Scope of Project:
The project, performed for NYS OGS, included the removal and replacement of the existing 120-ton chiller serving the Brookwood Secure Center located in Claverack, NY. The existing chiller was 21 years old and was unable to meet the cooling load of the facility. Additionally, the R-22 refrigerant utilized by the chiller was becoming increasing costly to replace due to a lack of availability.
Engineering services included performing an energy load analysis and system review of the existing chilled water distribution system to verify the capacity of the replacement chiller. During the analysis, it was discovered that the original chiller plant design intended to install two 120-ton chillers to support the main building cooling load. Following a verification of the overall cooling load using Trane Trace software, it was agreed to install two 120-ton chillers to support the full cooling load of the facility. Per the client request, the replacement chillers were designed to utilize multi-circuited scroll compressors for ease of maintenance and replacement. Additionally, the remote condensers were designed to make cleaning of the condenser coils easy and accessible. The new units utilized environmentally friendly and readily accessible R-410a refrigerant.
Scheduling of the project became a critical aspect of the overall project complexity. Since the cooling system had a limited shut down period during the winter months, a tight milestone schedule was required to guarantee cooling was available for the building occupants by April 1st. By building the project in 3D Revit software during design, the team was able to create a near as-built condition that limited field changes and project delays during construction.
Other key aspects to the design was to provide a chiller plant that was simple to service. Due to Brookwoods’ remote location, the facility has had difficulty in the past getting qualified technicians to service their equipment. With each chiller designed with multiple independent refrigerant circuits and off the shelf scroll compressors, the new system incorporated design and maintenance aspects that would limit shutdown time and system capacity during routine maintenance and repair.
Scope of Project:
The project, performed for NYS OGS, included the removal and replacement of the roof mounted cooling towers serving the 16 story Ten Eyck Office building located in Albany, NY. The existing cooling towers, which supplied cooling to the main building heat pump loop, were 22 years old and in need of replacement. Moreover, the 1970’s steel dunnage supporting the existing cooling towers was failing to the point of becoming a hazard to the occupants if left untreated.
Engineering services included performing an energy load analysis on the entire 16 story building to verify the capacity of the replacement cooling towers. Two new cooling towers, each consisting of 800 tons of cooling capacity, were designed and installed on new galvanized coated steel dunnage. Per the client request, the replacement cooling towers were designed to provide better accessibility for maintenance and service.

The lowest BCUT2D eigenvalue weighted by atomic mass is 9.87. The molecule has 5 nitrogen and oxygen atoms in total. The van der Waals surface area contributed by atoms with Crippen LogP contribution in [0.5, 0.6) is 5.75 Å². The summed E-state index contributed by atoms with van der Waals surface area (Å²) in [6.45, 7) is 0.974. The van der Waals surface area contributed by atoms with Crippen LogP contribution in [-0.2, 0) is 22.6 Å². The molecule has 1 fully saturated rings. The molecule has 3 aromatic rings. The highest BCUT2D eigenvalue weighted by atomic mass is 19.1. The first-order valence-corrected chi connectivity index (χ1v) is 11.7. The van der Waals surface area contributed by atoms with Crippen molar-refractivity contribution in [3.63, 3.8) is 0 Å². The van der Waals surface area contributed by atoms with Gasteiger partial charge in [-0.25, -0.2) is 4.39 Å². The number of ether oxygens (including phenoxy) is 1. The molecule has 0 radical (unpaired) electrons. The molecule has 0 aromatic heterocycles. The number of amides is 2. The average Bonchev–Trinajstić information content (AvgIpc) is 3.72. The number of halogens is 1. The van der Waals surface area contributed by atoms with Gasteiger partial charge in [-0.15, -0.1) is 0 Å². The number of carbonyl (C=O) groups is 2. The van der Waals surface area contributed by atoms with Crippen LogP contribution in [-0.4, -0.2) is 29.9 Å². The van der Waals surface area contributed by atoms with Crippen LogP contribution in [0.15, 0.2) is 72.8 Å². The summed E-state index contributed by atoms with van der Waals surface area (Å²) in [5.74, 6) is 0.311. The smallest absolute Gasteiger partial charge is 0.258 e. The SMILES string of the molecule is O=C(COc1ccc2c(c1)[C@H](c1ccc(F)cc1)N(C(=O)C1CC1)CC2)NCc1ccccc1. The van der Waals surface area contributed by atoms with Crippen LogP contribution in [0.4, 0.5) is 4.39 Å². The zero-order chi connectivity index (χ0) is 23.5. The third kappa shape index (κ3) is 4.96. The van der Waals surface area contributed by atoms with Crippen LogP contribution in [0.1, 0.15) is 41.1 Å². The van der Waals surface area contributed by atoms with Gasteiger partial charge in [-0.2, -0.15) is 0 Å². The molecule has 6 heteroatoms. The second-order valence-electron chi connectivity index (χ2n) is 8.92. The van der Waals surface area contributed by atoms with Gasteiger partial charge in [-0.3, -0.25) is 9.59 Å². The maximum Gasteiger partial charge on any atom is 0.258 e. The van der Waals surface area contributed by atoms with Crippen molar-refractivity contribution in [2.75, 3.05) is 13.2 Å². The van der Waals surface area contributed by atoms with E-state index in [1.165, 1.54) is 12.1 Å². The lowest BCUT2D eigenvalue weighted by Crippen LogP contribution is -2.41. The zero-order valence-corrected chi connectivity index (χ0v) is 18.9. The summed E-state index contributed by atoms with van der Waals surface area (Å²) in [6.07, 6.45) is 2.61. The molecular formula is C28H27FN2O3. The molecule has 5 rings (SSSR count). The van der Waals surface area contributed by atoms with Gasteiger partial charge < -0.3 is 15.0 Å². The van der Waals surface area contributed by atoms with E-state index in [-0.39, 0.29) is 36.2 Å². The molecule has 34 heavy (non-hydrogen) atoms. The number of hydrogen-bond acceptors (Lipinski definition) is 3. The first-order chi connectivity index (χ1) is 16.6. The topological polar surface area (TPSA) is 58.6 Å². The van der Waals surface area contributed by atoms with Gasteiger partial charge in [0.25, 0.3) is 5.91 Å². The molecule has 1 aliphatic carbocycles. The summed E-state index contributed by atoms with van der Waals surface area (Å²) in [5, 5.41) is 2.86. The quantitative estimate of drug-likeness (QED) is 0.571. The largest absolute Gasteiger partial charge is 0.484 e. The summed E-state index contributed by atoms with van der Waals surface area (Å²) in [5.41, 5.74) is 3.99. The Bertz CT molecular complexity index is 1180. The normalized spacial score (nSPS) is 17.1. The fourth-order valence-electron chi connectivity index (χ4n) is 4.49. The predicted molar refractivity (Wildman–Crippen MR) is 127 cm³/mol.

Project scheduling and phasing became a critical aspect of the overall project complexity. Since the building utilized the heat pump loop
year-round for heating and cooling, a long term shut down of the heat pump loop was not feasible. To account for this, a weekend shut down was performed to install 18-inch butterfly valves for isolating the existing towers from the main heat pump loop. The removal of the existing towers and installation of the new units was also limited to a two weekend shut-down in the middle of the winter. This required close coordination with the City of Albany to develop a detailed traffic control plan to shut-down Pearl Street during crane operations.
Other key aspects to the design included limiting the transmission of sound and vibration from the towers to the existing building structure. Upon completion of the project, sound and vibration levels were found to be lower than the previous tower installation.
Scope of Project:
General Electric converted building 66 from an industrial manufacturing building to the new battery manufacturing building and 60,000 square feet of new office space.
A new HVAC system was designed for the office space utilizing new gas rooftop units. Individual temperature control zones were derived by a variable air volume (VAV) control system. VAV boxes with hot water reheat coils are installed to serve the zones throughout the office spaces. A central heating hot water plant provides hot water for distribution throughout the building. This boiler is sized to provide the entire heating hot water load to support the reheat coils and fin radiation installed in the system. A single base-mounted circulating pump will be installed to serve the hot water distribution system piping and terminal units. Some fin tube radiation has been designed to serve high heat loss areas such as lobby perimeter to offset large glazing areas. Vestibules are supplied with hot water cabinet heaters.